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Jones, Others Press River Fields To Drop Bridge Suit

The newly-formed group Kentuckians For Progress continues its public relations push to persuade the River Fields conservancy to drop is lawsuit that seeks to delay construction of an east end bridge. River Fields and the National Trust for Historic Preservation filed the federal suit two years ago, claiming the Federal Highway Administration did not follow federal law when it approved the Ohio River Bridges Project in 2003.Today at the Galt House, members of Kentuckians For Progress, surrounded by about 100 business and civic leaders, held a press conference urging River Fields to drop the suit.Among the speakers was Humana founder David Jones, KFP's Rebecca Jackson, and construction business owner and union leader Larry Hujo (pictured), who called the suit a ruse by property owners in eastern Jefferson County to have the bridge built elsewhere."I’ve heard these same people that say, ‘if you build that bridge in the East End, you’re going to have a devastating impact on the river and its environs. Build it in Valley Station. Now, I’m not an environmentalist and a person who knows about plants and little animals and critters and stuff, but isn’t that the same river?" he said.River Fields board chair Lee Cory says the suit is not preventing planners from moving forward with other elements of the project. "There is no injunction in this situation, no injunction has ever been requested. They have been free to proceed with this project all along," she said. The lawsuit is in mediation and on hold pending completion of an environmental impact study.Cory says River Fields supports a downtown bridge and a reconfigured Spaghetti Junction, but believes an east end bridge would offer no significant traffic or safety benefits. Many members of River Fields supported Mayor Greg Fischer's election campaign. A spokesman for Fischer says the mayor supports the efforts to end the lawsuit, but wasn't sure if Fischer had talked with members of River Fields directly.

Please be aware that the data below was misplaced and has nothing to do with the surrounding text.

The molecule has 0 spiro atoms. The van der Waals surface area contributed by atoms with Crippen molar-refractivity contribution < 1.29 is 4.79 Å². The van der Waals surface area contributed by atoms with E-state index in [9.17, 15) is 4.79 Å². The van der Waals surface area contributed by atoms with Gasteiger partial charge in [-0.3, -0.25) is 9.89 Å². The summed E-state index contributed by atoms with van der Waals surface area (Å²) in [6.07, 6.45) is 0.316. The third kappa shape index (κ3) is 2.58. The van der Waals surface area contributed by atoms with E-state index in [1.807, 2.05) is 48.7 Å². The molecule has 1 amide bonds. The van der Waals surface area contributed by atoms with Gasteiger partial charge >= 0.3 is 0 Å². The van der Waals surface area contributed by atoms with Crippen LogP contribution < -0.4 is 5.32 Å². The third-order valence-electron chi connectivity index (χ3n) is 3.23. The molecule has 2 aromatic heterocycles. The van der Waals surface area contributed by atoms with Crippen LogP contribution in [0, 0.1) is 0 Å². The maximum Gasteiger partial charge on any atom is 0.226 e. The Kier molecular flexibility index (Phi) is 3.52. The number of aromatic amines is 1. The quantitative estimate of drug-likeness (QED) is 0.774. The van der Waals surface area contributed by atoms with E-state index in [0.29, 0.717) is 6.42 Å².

Rick Howlett was midday host and the host of LPM's weekly talk show, "In Conversation." He was with LPM from 2001-2023 and held many different titles, including Morning Edition host, Assignment Editor and Interim News Director. He died in August 2023. Read a remembrance of Rick here.

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